Review: Ruiner

Let’s begin by getting one thing out of the way: Ruiner can be a difficult game. I myself died fifty-seven times during my initial session. That may not sound bad at first, but the reality is that I’m not talking about the game as a whole, I’m talking about dying fifty-seven times during the game’s prologue. Yes, it’s a game with that level of intensity. Maybe there was a particular strategy against the boss of the level that I didn’t see, or maybe I just didn’t have my head in the game, but this isometric cyberpunk action title from Devolver Digital and developers Reikon Games kept kicking my ass all over the place. You may think that means I disliked it, but quite the contrary, there was still enough ultraviolent goodness to keep me coming back for more.

Set in the futuristic metropolis known as Rengkok, Ruiner sees you playing as an unknown helmet-wearing sociopath with a hacker in their brain, attempting to get them to kill the boss of Heaven, the massive corporation that basically controls all of Rengkok (per cyberpunk tradition). Once the plan is botched, another mysterious female hacker contacts you instead, revealing that this is all so you can rescue your kidnapped brother, thus sending you out on a roaring rampage of revenge. This mystery lady promises to help you out along the way, although the way she issues you commands, flashes images of your brother, gets excited over hacking onto heads, and constantly refers to you as a sort of obedient puppy suggests she may not be fully trustworthy.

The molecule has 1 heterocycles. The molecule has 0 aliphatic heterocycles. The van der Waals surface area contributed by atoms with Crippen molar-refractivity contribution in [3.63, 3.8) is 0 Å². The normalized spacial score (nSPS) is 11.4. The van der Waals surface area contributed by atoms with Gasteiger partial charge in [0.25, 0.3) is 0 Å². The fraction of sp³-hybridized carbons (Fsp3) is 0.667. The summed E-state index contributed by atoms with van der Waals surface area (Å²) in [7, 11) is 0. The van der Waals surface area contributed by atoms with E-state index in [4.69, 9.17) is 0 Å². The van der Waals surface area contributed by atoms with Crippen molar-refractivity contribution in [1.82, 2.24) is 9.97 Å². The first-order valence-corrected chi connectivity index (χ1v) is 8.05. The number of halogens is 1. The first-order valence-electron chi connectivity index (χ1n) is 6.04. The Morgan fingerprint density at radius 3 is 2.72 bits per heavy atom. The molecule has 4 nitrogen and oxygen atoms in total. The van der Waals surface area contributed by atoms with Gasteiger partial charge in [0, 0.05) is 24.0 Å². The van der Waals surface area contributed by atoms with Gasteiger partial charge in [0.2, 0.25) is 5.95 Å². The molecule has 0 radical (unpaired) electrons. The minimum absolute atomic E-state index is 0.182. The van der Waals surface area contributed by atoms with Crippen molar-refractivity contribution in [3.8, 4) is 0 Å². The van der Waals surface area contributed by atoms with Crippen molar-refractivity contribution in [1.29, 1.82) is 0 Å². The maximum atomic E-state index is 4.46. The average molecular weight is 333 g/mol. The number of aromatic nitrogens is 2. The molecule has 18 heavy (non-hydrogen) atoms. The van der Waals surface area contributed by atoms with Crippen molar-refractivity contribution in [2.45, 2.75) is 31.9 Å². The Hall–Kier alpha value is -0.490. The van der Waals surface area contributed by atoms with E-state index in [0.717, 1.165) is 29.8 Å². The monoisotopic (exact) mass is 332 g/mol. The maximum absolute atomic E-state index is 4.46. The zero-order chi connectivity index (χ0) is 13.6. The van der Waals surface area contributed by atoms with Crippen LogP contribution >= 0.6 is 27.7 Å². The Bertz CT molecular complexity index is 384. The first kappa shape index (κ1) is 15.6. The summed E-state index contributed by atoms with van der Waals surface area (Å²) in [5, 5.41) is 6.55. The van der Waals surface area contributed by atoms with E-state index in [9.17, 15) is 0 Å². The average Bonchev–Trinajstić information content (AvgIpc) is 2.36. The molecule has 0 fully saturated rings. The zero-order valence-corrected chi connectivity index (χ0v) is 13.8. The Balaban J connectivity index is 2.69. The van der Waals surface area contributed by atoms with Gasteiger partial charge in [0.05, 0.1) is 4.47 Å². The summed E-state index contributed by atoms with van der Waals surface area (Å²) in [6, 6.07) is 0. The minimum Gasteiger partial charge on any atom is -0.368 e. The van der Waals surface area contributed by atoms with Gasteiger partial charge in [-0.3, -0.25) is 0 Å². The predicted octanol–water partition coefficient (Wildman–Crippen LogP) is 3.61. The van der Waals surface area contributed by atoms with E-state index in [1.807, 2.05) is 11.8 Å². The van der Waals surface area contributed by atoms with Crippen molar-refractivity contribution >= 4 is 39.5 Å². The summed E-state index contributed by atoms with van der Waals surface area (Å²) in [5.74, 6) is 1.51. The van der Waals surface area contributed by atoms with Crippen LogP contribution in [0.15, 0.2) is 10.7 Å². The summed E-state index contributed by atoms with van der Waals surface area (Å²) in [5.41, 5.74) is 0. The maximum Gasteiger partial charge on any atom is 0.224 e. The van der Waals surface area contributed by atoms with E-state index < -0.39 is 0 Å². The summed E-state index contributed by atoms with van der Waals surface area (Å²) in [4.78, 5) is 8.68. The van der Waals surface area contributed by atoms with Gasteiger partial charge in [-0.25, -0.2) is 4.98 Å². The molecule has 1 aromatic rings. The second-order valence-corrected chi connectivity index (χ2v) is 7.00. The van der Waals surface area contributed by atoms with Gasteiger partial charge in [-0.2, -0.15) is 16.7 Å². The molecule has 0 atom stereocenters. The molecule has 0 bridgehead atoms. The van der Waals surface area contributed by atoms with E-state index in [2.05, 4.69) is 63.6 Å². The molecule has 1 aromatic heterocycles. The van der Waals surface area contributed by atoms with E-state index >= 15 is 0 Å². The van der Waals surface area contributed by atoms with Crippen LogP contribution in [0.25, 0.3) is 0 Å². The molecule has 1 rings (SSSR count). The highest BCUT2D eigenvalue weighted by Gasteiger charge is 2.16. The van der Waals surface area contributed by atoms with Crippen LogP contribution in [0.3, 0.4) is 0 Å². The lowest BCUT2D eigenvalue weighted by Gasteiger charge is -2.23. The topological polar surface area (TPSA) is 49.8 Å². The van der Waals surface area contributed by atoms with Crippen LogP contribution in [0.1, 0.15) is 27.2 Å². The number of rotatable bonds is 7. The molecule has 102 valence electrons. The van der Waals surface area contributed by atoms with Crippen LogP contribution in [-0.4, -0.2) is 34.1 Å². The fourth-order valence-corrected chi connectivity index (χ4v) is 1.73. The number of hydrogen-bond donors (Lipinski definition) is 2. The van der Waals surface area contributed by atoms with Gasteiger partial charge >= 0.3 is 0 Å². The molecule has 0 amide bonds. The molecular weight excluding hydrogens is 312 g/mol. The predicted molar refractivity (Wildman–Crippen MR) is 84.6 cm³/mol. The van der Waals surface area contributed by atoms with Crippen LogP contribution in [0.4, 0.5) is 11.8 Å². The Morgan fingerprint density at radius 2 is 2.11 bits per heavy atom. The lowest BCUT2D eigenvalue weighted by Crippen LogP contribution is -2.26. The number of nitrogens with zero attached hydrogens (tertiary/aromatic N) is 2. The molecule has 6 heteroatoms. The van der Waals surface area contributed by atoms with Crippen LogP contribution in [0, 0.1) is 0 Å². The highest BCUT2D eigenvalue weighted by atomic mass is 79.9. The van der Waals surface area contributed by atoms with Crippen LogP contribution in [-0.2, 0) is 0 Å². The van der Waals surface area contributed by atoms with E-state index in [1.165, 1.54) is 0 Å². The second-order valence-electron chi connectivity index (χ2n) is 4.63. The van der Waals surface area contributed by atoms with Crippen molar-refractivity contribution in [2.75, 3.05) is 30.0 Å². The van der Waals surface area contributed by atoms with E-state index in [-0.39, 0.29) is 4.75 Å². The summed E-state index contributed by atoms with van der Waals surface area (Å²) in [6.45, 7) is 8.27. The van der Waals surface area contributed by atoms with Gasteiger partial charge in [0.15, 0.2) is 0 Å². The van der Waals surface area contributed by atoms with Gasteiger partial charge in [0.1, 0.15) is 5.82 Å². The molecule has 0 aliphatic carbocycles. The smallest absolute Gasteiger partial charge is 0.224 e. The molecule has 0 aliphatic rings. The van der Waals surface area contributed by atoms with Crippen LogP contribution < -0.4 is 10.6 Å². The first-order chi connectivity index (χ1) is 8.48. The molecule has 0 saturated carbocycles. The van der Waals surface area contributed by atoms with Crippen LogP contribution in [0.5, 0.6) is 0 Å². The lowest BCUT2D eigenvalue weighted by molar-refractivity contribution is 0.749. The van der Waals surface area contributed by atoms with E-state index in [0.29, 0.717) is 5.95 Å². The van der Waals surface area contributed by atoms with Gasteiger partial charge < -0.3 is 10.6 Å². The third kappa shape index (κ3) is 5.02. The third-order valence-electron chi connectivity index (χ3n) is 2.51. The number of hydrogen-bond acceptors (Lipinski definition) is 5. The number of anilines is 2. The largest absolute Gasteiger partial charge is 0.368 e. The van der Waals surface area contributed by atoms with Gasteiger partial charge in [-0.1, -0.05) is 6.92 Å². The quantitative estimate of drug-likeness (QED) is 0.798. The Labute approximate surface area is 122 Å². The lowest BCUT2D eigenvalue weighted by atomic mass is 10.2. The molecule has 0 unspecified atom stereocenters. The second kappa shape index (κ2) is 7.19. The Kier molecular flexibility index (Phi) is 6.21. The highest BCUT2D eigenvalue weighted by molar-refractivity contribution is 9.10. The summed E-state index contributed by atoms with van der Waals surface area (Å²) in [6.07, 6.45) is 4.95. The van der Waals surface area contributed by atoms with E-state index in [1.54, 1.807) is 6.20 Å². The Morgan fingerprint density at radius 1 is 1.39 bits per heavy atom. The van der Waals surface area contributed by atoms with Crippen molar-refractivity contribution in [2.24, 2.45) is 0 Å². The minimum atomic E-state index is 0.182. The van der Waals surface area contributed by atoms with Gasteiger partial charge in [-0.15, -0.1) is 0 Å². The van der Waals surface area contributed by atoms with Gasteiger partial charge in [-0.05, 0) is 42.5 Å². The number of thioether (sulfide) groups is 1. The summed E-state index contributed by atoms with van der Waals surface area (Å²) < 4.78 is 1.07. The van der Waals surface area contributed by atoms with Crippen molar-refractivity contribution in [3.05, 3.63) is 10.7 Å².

So we have an ultraviolent action game seemingly in a similar vein to that of one of Devolver’s other legendary titles, Hotline Miami. As you progress stage by stage, you’re armed with nothing but a small amount of weapons to carry – one melee, one firearm – and things move incredibly quickly, where you have to act fast to get the drop on foes. However, the battlegrounds in Ruiner are larger, with a lot of space in between each skirmish to do some slight exploring, and enemies tend to attack in waves with each section. The level design is indeed particularly nice, offering up a lot of cover and unique elements to utilize, but also like Hotline Miami, the challenge level can feel a bit too tricky at times. Even when playing on Easy, prepare for a ton of quick deaths.

In fact, as I began to make my way through the early parts of the game, things were indeed simple, yet fun, but it all initially felt a bit…off. I started out using a controller, but some parts of the default button layout felt like odd choices for a game that’s particularly fast-paced, such as using the left bumper for dashing and the right bumper for melee attacks. Then there was the fact that despite having a lot of guns to pick up along the way, they didn’t seem be of much help. They ran out of ammo extremely quickly, and enemies seemed to take a lot of bullets at times before they went down, in contrast through how some of the mooks could rip through your health easily, especially when attacking you from both sides. Then there was the first boss, leading to the majority of those aforementioned fifty-seven deaths.

The problem, however, seemed to be that I was trying to play things more like a twin-stick shooter, and that I’d have to mix things up when it comes to attacks. Your melee weapon isn’t just a standard default tool, it can actually deal heavy damage, and dashing right up to enemies and wailing on them with the starting metal pipe before they could get a chance to react works quite well at times. Heck, that’s what took down the first boss, though it did lead me to oddly question why emphasis would be placed on a variety of futuristic firearms when a hunk of metal ended up being more effective.